UK interest rates have been maintained at a record-low 0.5% for another month.
The Bank of England announced today that its Monetary Policy Committee had voted not to change the official Bank Rate paid on commercial bank reserves.
With the economy struggling to return to growth since the global financial crisis erupted in 2008, rates have been held at 0.5% for more than four years.
The Committee also voted today not to restart the Bank of England’s asset-buying quantitative easing (QE) programme, with a majority of members voting that it is not necessary to add to the GBP375bn of government bonds purchased between March 2009 and October 2012.
Governor Sir Mervyn King and two other policymakers voted in February and March to increase QE but they were outvoted. Details of today’s vote have not yet been released.
Two weeks ago Chancellor George Osborne gave the Bank of England stronger backing to overlook one-off factors impacting on inflation. Despite the change to its mandate, the central bank is sticking with its current policy – for now at least.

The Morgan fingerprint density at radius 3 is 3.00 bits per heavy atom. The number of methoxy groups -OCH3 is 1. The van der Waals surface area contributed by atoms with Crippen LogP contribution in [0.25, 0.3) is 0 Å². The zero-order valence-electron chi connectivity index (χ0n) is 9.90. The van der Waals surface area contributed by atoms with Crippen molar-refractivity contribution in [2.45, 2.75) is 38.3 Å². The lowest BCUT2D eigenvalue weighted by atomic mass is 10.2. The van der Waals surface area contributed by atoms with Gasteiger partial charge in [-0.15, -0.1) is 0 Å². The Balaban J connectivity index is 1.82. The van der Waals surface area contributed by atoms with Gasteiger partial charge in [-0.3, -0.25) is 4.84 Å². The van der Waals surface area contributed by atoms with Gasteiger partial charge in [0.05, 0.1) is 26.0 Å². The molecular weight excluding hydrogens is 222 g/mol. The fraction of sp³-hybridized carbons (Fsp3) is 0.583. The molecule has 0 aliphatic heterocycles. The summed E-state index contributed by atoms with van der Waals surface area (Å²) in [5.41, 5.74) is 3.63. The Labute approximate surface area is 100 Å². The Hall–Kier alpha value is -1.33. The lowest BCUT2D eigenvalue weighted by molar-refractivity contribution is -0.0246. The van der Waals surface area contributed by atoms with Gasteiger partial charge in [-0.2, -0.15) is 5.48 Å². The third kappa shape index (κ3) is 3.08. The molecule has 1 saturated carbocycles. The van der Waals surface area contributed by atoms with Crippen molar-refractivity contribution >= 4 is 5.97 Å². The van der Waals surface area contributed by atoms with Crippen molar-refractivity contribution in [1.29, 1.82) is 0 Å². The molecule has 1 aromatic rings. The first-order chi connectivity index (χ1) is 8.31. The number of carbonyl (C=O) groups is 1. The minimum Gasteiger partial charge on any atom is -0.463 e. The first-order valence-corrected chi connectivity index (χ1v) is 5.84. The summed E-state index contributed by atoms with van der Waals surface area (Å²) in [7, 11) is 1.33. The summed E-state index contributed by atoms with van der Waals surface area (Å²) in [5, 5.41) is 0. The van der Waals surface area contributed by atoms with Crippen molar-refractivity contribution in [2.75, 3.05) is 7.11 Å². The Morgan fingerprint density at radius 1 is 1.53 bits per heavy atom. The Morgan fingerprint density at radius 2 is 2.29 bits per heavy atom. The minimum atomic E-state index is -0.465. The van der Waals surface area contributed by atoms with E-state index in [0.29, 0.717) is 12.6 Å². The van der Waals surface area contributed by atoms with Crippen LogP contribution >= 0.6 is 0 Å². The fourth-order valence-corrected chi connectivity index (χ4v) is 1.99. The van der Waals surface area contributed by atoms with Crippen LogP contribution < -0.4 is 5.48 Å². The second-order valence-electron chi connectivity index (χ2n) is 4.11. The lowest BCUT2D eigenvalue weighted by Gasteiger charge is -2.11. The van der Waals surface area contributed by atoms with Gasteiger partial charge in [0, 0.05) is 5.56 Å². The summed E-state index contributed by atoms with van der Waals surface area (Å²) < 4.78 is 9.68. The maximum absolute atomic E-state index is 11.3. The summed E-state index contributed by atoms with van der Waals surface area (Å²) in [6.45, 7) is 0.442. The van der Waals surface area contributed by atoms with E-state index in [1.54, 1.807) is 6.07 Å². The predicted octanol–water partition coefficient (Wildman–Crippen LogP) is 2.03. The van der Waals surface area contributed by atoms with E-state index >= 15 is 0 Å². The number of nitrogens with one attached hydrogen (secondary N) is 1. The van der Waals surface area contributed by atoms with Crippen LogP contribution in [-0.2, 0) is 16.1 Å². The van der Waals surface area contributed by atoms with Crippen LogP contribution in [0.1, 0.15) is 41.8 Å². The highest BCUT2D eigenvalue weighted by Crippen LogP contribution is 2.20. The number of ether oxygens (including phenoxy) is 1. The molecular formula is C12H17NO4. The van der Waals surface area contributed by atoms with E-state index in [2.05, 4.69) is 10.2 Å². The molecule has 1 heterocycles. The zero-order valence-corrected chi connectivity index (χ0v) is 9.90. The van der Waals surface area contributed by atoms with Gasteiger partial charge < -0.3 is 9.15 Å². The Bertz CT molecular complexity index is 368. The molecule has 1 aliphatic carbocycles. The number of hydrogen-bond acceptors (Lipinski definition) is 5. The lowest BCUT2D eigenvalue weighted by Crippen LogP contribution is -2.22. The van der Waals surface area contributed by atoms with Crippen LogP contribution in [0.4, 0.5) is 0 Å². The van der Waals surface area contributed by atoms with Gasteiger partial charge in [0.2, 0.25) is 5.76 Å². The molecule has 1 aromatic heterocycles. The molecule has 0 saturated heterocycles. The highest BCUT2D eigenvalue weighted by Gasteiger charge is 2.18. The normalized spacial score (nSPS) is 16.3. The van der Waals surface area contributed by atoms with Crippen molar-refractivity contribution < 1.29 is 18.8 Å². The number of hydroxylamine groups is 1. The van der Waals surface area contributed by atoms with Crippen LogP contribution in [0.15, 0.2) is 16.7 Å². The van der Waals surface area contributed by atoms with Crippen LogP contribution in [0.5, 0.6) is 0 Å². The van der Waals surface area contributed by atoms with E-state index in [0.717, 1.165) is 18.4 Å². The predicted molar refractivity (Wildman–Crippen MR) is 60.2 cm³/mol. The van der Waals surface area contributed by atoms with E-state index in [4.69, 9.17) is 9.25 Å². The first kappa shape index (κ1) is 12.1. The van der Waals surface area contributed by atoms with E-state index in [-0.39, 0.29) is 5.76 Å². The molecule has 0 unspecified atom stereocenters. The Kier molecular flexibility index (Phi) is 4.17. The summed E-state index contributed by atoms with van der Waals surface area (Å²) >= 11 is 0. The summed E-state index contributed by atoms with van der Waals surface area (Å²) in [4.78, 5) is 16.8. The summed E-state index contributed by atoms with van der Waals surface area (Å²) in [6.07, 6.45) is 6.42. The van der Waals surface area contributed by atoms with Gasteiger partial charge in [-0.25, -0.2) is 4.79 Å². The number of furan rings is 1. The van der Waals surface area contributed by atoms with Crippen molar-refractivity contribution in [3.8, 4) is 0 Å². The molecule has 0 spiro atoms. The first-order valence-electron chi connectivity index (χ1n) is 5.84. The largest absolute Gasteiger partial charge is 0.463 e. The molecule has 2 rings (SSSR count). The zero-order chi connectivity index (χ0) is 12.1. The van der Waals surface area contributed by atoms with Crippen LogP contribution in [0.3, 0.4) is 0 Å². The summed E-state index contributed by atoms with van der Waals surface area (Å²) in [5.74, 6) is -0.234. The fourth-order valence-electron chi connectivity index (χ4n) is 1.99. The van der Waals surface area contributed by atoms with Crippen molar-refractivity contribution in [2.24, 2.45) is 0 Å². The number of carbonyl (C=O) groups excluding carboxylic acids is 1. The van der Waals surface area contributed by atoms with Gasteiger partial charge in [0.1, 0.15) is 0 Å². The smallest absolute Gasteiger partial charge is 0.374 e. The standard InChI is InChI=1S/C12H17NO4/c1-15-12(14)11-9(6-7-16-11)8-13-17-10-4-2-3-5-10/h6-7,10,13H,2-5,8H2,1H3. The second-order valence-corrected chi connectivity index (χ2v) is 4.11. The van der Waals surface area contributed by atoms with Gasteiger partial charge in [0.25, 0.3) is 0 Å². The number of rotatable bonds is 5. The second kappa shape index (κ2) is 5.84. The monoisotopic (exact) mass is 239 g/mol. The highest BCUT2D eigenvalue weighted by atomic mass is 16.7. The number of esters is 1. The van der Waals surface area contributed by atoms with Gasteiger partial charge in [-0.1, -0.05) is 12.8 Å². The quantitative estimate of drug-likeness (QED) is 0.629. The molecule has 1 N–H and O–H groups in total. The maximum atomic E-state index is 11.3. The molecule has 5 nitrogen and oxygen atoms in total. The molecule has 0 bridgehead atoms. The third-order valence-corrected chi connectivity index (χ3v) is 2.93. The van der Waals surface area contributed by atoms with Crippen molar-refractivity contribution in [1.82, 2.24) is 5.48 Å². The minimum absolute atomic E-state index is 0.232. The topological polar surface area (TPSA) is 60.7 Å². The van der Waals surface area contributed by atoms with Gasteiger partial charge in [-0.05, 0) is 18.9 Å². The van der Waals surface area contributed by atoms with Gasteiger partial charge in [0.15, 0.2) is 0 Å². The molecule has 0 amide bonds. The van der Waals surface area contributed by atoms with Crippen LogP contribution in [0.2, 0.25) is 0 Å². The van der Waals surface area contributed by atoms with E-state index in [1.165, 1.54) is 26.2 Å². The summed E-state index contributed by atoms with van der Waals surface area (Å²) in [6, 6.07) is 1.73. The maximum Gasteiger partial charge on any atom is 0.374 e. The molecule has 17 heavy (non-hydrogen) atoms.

Economists have speculated that further stimulus may be agreed later in 2013 following the arrival of Mark Carney, the current governor of the Bank of Canada, who is due to take over from Sir Mervyn as Bank of England governor in July.
The British Chambers of Commerce welcomed the decision to maintain QE at GBP375bn and hold interest rates at 0.5%. Commenting on the growing pressure for more QE later in the year, the business group’s chief economist, David Kern, claimed that such a move would be “misguided” and likely to “provide only marginal benefits for the real economy while heightening risks of financial distortions, bubbles and higher inflation.”
Stephen Gifford, director of economics at the CBI, agreed that with muted growth prospects and international uncertainty the possibility of further QE will remain open. He added, however, that the persistence of above-target inflation may act as a bar to looser policy on the issue.